“Finally, over two decades after the fall of the dictatorship, we will have a law that puts the responsibility for human rights abuses square on the shoulder of Marcos and provides justice for all those who suffered under his reign,” Akbayan Rep. Walden Bello said in a statement.

Bello, a member of the bicameral panel, also said the bill would ensure that the younger generation would learn about the atrocities committed during martial law.

It is important to impart the lessons from the Marcos regime to prevent a repeat of the dark period, he said.

“The nation is practically on the verge of forgetting the atrocities committed during the martial law period, and this is not by accident but because of the deliberate revisionist efforts of the Marcos camp to whitewash the memory of that period. Justice also lies in ensuring that Filipinos of all generations will not forget the dark, violent past, and the bill ensures that,” he said.

Contentious issues

Samahan ng mga Ex-Detainee Laban sa Detensyon at Aresto (Selda), for its part, said the bill was all the more significant for formally recognizing that abuses were committed during martial law and that there were those who did not take these sitting down.

“More than the monetary compensation, the bill represents the only formal, written document that martial law violated the human rights of Filipinos and that there were courageous people who fought the dictatorship,” the group said in a statement.


Update: 3rd Bicameral hearing on Marcos victims’ compensation bill

Ngayong hapon, Enero 23, inaprubahan ng bicameral conference committee ang final version ng Human Rights Victims Reparation and Recognition Act of 2013. Ito ang produkto ng pinagsanib na bersyon ng Marcos victims indemnification bill na naunang isinulong ng SELDA katuwang ang mga progresibong partylist sa pangunguna ng awtor na isang kapwa Martial Law victim, si Rep. Neri Colmenares.

Sa pinal na bersyon, kinikilala na ang mga biktima ng Martial Law ay kinikilala bilang mga tunay na biktima ng paglabag sa karapatang pantao. Kasama dito ang mga 9,539 biktima na nagsampa ng class suit laban sa mga Marcos sa Hawaii noong 1986. Pasok ang probisyong “conclusive presumption” na kumikilala sa mga biktima.

Sa Lunes ay iraratipika na ang panukalang batas. Ibig sabihin, matapos pirmahan ng bicameral committee, ito ay itutulak na para mapirmahan ni Aquino. 

Bagamat tiyak na mahaba pa ang labang ito, isang tagumpay ang pagkilala sa mga biktima ng Martial Law hindi lang para sa kanila kundi sa mamamayang Pilipino. Kailangang tiyaking malubos ang tagumpay na ito. Magagawa natin ito sa ating patuloy na sama-samang pagkilos.

Sa lahat ng mga kasapi ng SELDA, mga biktima at kaanak na kumilos sa Senado kanina, mabuhay kayo! Hustisya sa lahat ng mga biktima ng Martial Law! Hustisya sa lahat ng biktima ng paglabag sa karapatang pantao!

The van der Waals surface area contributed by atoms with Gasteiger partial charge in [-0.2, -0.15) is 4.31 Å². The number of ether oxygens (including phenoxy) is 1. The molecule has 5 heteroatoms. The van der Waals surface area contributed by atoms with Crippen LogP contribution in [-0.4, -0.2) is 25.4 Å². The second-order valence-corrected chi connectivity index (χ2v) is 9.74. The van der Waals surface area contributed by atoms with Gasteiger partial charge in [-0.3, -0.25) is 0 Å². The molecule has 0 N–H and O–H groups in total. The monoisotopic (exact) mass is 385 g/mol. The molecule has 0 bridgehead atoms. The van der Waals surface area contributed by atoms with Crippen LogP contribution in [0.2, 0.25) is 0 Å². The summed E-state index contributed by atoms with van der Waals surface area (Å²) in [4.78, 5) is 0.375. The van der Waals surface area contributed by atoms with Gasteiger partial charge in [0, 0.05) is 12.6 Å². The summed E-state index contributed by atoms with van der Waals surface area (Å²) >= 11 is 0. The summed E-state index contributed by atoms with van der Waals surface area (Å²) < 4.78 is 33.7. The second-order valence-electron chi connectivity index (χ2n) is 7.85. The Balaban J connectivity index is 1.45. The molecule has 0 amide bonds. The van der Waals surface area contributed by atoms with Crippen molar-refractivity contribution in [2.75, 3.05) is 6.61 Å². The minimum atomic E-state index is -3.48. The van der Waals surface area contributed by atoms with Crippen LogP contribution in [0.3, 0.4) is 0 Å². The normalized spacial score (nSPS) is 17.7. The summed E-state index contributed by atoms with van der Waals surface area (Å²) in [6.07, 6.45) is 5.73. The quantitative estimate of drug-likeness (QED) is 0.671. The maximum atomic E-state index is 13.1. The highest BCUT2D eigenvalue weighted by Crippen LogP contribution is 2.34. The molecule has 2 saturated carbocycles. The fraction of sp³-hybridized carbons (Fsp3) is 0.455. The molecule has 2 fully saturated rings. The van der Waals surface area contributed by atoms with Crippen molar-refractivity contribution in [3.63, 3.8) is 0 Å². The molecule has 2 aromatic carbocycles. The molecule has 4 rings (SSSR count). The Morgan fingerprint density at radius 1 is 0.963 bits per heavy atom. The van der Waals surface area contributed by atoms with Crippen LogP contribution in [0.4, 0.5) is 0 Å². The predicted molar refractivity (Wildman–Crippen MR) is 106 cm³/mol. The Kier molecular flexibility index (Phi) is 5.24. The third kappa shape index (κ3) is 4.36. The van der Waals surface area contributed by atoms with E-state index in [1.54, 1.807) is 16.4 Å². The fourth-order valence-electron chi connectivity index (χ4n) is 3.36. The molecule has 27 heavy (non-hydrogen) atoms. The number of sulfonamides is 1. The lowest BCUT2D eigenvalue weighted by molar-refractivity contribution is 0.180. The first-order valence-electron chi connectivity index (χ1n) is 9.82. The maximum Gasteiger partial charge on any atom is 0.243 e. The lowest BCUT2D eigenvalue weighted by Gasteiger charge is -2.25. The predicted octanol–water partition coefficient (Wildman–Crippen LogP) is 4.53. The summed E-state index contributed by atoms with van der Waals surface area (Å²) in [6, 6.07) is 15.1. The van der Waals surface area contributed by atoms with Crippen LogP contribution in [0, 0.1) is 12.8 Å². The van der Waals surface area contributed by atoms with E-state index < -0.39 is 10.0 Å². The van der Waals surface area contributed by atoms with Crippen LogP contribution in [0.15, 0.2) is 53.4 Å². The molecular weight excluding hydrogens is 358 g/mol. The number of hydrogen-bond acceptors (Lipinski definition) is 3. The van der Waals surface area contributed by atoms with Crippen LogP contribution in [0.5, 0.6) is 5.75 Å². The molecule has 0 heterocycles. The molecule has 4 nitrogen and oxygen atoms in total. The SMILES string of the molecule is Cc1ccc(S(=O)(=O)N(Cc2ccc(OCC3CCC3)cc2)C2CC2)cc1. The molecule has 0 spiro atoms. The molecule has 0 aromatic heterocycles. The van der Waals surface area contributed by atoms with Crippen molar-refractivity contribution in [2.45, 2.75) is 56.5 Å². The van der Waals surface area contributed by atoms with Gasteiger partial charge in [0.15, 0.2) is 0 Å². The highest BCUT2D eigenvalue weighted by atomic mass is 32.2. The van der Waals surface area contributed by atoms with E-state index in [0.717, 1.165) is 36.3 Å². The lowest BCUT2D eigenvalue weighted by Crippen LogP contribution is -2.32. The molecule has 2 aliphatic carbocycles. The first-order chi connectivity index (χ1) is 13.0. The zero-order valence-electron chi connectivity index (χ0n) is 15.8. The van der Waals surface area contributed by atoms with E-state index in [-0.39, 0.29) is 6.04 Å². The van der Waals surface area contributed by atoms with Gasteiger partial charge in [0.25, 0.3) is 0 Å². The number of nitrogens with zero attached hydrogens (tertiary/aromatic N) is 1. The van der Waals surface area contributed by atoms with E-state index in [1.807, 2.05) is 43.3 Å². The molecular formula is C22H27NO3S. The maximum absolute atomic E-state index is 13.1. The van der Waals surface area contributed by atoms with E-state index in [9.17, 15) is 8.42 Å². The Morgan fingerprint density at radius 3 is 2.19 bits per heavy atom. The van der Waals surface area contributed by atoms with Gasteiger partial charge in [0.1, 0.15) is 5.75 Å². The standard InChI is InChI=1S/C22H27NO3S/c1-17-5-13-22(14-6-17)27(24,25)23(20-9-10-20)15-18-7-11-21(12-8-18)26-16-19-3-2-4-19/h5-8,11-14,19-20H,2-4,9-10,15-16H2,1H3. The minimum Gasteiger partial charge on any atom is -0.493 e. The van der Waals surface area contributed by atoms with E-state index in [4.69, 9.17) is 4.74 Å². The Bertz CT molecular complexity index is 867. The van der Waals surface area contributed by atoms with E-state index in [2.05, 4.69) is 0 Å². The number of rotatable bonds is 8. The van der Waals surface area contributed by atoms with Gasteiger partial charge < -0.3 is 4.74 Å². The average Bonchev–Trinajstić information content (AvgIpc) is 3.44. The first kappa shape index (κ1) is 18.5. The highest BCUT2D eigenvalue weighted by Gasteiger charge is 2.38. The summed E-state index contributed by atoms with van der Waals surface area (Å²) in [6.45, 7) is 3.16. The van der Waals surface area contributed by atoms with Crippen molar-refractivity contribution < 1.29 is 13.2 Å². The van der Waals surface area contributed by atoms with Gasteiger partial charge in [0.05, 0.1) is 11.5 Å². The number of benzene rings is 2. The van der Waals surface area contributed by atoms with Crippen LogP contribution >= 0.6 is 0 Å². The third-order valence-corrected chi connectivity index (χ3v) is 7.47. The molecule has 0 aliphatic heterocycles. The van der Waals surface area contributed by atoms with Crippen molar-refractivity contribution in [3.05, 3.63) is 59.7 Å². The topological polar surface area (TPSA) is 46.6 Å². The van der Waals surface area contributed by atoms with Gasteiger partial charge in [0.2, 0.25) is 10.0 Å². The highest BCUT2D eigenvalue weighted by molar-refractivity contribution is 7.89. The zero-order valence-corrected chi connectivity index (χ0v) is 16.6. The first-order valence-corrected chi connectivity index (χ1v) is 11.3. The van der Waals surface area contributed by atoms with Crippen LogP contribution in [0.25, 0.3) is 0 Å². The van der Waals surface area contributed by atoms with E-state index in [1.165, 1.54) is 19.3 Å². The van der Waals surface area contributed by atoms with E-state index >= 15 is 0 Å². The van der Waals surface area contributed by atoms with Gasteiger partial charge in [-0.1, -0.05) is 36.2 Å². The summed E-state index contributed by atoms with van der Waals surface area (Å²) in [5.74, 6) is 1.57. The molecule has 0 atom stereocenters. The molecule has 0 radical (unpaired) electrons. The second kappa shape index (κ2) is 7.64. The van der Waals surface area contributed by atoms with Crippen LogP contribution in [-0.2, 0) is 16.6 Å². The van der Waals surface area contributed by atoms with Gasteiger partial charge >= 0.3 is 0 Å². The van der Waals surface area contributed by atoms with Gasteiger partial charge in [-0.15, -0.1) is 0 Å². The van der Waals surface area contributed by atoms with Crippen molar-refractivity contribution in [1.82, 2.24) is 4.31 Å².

Martial Law victims urge lawmakers to stand by “conclusive presumption”

Hundreds of Martial Law victims from Central Luzon and Manila gathered at the Senate grounds today while the bicameral conference committee deliberates the Marcos victims’ compensation bill for the third time.

Hundreds of Martial Law victims from Central Luzon and Manila gathered at the Senate grounds today while the bicameral conference committee deliberates the Marcos victims’ compensation bill for the third time.

News Release
January 23, 2013

3rd bicam hearing on Marcos victims compensation today
Martial Law victims urge lawmakers to stand by “conclusive presumption”

Hundreds of Martial Law victims from Central Luzon and Manila gathered at the Senate grounds today while the bicameral conference committee deliberates the Marcos victims’ compensation bill for the third time.

“We hope that they finish discussing the bill today,” said SELDA chairperson Marie Hilao-Enriquez, “we also urge them to stand by with provisions that recognize all legitimate victims, including the ‘conclusive presumption’ provision of the House version of the bill.”

The ‘conclusive presumption’ provision recognizes that the 9,539 victims, including the 24 direct action plaintiffs who filed and won the historic class suit of Martial Law victims against the Marcoses in 1986 are legitimate HRV victims that must be automatically considered as such under the proposed Philippine law. “They have gone through the tedious process of proving that they are victims under a competent court and must not be made to go through a grueling process again of relating their sufferings under the law; they have done so in the Hawaii court already. Enriquez added that the ‘conclusive presumption’ provision shall also encourage other victims who were not part of the class suit to come forward.

Fears that fake claimants may take the place of genuine victims should not be the case, according the group, because the bill has a number of mechanisms to prove this. One of the safeguards would be to involve the organizations of victims and other organizations that documented and assisted the victims in their struggle for justice. These are SELDA, FIND, TFD and some lawyer organizations that helped in the legal cases of the victims.

SELDA strongly believes that a final version of the proposed law will be hammered out by the BiCam in this, hopefully, last meeting as the bill has been promised by the President to be a priority bill of his administration and also by the Speaker of the House, Rep. Feliciano “Sonny” Belmonte. President Aquino even promised the president of Switzerland that a law on the victims’ indemnification is forthcoming. Members of the BiCam therefore are urged by the victims to enact the law that embodies their aspirations and interests as a modicum part of justice they long deserve. ###